Advanced Features of High-Speed Digital I/O devices : Memory

Overview

This paper belongs to the Advanced Features in High-Speed Digital I/O Devices: White Paper Series

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This tutorial describes the advantages of having deep on board memory on High-Speed Digital I/O. Scripting and waveform generation use this memory available on the boards.

Table of Contents

  1. Introduction
  2.  Generating Waveforms
  3.  Data Width
  4.  Memory Allocation
  5.  Streaming
  6.  Calculation of Script Size
  7.  Conclusion
  8. Additional Resources

Introduction

NI digital waveform generator/analyzers use multiple megabytes of onboard memory to acquire and generate data. With onboard memory, you can achieve much higher data rates than would be allowed by streaming data from system memory across the PCI bus. Acquisition memory and generation memory are separate; for example, a 64 MS device has two 64 MS memory blocks –one for acquisition and one for generation.

If you are performing hardware comparison, the fault data is stored separately from the acquisition and generation data, so fault data does not consume any of your acquisition or generation memory.

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 Generating Waveforms

Waveforms and scripts are stored together in device memory. They are stored in contiguous blocks, appearing in memory in the order they were written to the device. You can delete individual waveforms from the device, freeing up the space they occupy for other waveforms to be written.

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 Data Width

This property node determines the sample size of the board. This also sets the number of usable channels. The default size is determined by the board. The acquisition data width can be set but the generation data width is fixed.

Figure 1. Data Width and Number of Channels Available

In NI LabVIEW software, you can use the Data Width Property Node to write to or read this property for the board.


Figure 2. Data Width Property Node

 

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 Memory Allocation

Acquisition Memory:  The physical memory and data width determines the sample storage amount.  You can increase the number of samples that can be stored in memory by reducing the data width.

Generation Memory: Similar to acquisition, the amount of samples that can be stored is determined by the physical memory and the data width. The data width is set by the device and the mode.  For generation, a portion of the memory is also used for scripting instructions.

Board

Memory Size (Mb/ch)

1 Mb/ch

8 Mb/ch

64 Mb/ch

6541/6542

1

8

64

6544/6545

1

8

64

6547/6548 SDR

1

8

64

6547/6548 DDR

2

16

128

6551/6552

1

8

64

6561/6562 SDR

2

16

128

6561/6562 DDR

4

32

256

Figure 3. Memory Sizes

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 Streaming

The vast amounts of memory available on the high-speed digital products give you the ability to stream data to and from the PC memory. The onboard memory acts as a buffer, which can store data while the board generates/acquires. The examples below show how to stream data for both acquisition and generation using the high-speed digital boards.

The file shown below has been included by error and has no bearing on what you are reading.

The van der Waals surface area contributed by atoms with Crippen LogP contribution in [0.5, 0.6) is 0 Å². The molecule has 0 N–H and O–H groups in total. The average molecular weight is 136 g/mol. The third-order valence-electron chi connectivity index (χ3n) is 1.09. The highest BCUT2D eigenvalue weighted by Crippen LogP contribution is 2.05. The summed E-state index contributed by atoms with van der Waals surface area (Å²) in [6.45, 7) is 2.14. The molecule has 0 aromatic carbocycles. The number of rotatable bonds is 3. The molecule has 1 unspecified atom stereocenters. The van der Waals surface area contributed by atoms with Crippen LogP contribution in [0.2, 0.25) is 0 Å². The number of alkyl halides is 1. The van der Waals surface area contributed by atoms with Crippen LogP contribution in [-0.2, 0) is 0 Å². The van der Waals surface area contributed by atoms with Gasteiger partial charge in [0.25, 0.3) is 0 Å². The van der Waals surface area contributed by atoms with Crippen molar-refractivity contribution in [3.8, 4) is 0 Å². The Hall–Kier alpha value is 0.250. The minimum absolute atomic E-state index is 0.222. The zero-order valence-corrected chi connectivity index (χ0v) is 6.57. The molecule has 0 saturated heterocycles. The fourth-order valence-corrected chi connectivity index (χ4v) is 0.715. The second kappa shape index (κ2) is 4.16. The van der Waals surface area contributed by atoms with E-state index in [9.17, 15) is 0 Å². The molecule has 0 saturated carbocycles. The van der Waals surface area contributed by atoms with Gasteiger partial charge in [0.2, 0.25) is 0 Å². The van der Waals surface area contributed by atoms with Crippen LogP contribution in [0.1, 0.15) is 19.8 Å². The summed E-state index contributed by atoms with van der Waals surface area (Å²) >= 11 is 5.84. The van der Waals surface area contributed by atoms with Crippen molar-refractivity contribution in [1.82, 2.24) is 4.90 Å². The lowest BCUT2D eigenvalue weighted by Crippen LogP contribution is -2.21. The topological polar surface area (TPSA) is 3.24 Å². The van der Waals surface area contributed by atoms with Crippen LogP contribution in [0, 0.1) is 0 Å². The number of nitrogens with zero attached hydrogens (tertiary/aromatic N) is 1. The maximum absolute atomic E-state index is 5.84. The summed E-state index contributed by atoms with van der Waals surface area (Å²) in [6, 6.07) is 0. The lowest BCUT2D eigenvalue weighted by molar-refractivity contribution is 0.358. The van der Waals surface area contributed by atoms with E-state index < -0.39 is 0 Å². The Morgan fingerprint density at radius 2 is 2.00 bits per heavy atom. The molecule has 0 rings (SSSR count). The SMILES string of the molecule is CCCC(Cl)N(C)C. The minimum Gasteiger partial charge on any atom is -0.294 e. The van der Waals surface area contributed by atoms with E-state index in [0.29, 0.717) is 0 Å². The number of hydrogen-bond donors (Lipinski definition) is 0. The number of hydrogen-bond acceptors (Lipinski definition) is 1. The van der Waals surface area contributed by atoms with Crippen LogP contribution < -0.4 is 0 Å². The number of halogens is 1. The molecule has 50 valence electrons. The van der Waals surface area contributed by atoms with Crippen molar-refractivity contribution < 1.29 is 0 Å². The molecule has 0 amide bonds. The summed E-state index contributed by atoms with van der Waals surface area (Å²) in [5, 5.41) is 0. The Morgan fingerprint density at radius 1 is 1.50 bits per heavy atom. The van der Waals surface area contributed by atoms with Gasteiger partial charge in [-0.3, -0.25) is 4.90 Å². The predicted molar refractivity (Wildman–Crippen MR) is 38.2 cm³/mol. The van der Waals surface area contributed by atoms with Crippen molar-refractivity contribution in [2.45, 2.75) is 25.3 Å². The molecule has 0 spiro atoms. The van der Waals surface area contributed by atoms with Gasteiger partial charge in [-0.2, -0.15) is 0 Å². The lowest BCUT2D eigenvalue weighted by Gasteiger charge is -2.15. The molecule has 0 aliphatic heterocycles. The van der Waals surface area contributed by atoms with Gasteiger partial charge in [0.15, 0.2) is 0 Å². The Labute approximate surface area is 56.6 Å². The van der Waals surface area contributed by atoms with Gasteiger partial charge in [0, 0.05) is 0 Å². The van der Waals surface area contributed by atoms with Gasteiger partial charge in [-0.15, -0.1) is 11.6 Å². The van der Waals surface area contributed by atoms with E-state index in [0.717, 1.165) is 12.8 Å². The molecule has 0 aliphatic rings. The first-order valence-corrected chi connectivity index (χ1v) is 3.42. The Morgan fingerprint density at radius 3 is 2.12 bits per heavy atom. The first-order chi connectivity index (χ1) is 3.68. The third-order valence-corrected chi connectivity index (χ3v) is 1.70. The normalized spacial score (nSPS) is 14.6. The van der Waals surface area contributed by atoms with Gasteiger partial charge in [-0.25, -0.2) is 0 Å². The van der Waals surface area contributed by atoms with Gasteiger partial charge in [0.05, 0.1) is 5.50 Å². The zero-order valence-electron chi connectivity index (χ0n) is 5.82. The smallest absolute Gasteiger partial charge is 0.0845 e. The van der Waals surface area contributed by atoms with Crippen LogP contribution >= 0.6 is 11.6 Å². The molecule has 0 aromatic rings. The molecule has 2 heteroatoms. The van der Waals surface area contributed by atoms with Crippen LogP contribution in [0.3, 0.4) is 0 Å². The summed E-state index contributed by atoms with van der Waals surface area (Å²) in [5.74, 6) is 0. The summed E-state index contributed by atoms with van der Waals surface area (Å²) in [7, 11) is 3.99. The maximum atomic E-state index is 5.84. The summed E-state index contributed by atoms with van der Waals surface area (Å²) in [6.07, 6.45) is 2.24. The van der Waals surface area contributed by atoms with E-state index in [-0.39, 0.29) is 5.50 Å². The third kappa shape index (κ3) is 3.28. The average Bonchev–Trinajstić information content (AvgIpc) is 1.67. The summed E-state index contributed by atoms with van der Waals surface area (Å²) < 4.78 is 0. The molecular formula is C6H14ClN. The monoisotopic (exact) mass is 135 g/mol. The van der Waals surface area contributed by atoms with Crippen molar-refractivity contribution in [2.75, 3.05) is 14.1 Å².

Streaming on High-Speed Digital I/O Boards: Acquisition
Streaming on High-Speed Digital I/O Boards: Generation

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 Calculation of Script Size

A single instruction compiled for the NI high-speed digital I/O boards is 16 B. The number of samples that are used by an instruction depends on data width.

•          Data width of 1 (6541/6542, 655x) 16 samples

•          Data width of 2 (656x SDR) 8 samples

•          Data width of 4 (6544, 6545, 656x DDR) 4 samples.

 

The amount of memory occupied can be determined by:

                                                      1 B          8 ch

Memory Option (Mb/ch)  x -----------------x ------------ x datawidth (B)

                                                       8 bits         1 B

All scripts have a two instruction overhead.

  • Generatestatement
    •  No markers
      •   1 instruction
    •   N markers
      •  N+1 instructions
    • Subsets
      •  1 Instruction
  • Waitstatement
    • 1 instruction
  • Clear trigger statement
    • 0 instruction
  • Repeat Loops
    • Repeat n loops
      • 2 instructions
    •  Repeat until trigger
      • 3 instructions
    • Repeat forever
      • Up to 47 instructions
        • 2 instructions
      • Greater than 47
        •  Must be a multiple of 128 B
        •  Extra space, if any, will be filled with null commands
      • 2 instructions
  • If-else statements
    • Else statement must be a multiple of 128 B
      • Extra space, if any, will be filled with null commands
    • 2 instructions
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 Conclusion

The onboard memory on the high-speed digital boards is used for storing data. Digital vectors can be stored on the memory, and advanced linking and looping of these vectors can be achieved using scripting. Also, for features such as hardware compare, the expected data is stored on the memory, which is then used to compare against the data that is acquired. Lastly, the onboard memory is used for streaming data to and from the PC memory.  

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